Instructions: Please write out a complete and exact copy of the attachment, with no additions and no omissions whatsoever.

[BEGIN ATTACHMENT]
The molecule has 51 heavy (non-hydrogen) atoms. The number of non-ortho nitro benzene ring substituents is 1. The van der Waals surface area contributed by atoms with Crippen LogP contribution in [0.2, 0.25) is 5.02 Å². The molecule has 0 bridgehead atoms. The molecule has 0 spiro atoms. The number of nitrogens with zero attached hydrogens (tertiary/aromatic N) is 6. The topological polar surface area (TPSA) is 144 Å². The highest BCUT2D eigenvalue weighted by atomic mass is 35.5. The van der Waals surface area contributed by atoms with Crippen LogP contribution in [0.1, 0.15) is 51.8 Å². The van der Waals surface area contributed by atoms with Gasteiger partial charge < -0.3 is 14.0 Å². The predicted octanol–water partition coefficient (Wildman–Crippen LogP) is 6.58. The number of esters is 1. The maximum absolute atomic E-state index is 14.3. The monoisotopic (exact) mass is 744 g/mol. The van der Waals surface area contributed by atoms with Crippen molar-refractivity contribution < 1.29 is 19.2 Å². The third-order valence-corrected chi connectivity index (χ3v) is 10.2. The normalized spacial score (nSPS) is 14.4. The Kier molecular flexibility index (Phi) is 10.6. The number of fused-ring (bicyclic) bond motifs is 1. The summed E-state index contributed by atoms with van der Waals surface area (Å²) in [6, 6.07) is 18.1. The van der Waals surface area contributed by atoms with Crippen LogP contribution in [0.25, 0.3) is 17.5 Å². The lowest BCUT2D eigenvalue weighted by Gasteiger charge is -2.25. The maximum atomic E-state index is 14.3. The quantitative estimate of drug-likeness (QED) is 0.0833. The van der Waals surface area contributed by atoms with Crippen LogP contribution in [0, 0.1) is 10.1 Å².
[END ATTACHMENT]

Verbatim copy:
The molecule has 51 heavy (non-hydrogen) atoms. The number of non-ortho nitro benzene ring substituents is 1. The van der Waals surface area contributed by atoms with Crippen LogP contribution in [0.2, 0.25) is 5.02 Å². The molecule has 0 bridgehead atoms. The molecule has 0 spiro atoms. The number of nitrogens with zero attached hydrogens (tertiary/aromatic N) is 6. The topological polar surface area (TPSA) is 144 Å². The highest BCUT2D eigenvalue weighted by atomic mass is 35.5. The van der Waals surface area contributed by atoms with Crippen LogP contribution in [0.1, 0.15) is 51.8 Å². The van der Waals surface area contributed by atoms with Gasteiger partial charge < -0.3 is 14.0 Å². The predicted octanol–water partition coefficient (Wildman–Crippen LogP) is 6.58. The number of esters is 1. The maximum absolute atomic E-state index is 14.3. The monoisotopic (exact) mass is 744 g/mol. The van der Waals surface area contributed by atoms with Crippen molar-refractivity contribution < 1.29 is 19.2 Å². The third-order valence-corrected chi connectivity index (χ3v) is 10.2. The normalized spacial score (nSPS) is 14.4. The Kier molecular flexibility index (Phi) is 10.6. The number of fused-ring (bicyclic) bond motifs is 1. The summed E-state index contributed by atoms with van der Waals surface area (Å²) in [6, 6.07) is 18.1. The van der Waals surface area contributed by atoms with Crippen LogP contribution in [0.25, 0.3) is 17.5 Å². The lowest BCUT2D eigenvalue weighted by Gasteiger charge is -2.25. The maximum atomic E-state index is 14.3. The quantitative estimate of drug-likeness (QED) is 0.0833. The van der Waals surface area contributed by atoms with Crippen LogP contribution in [0, 0.1) is 10.1 Å².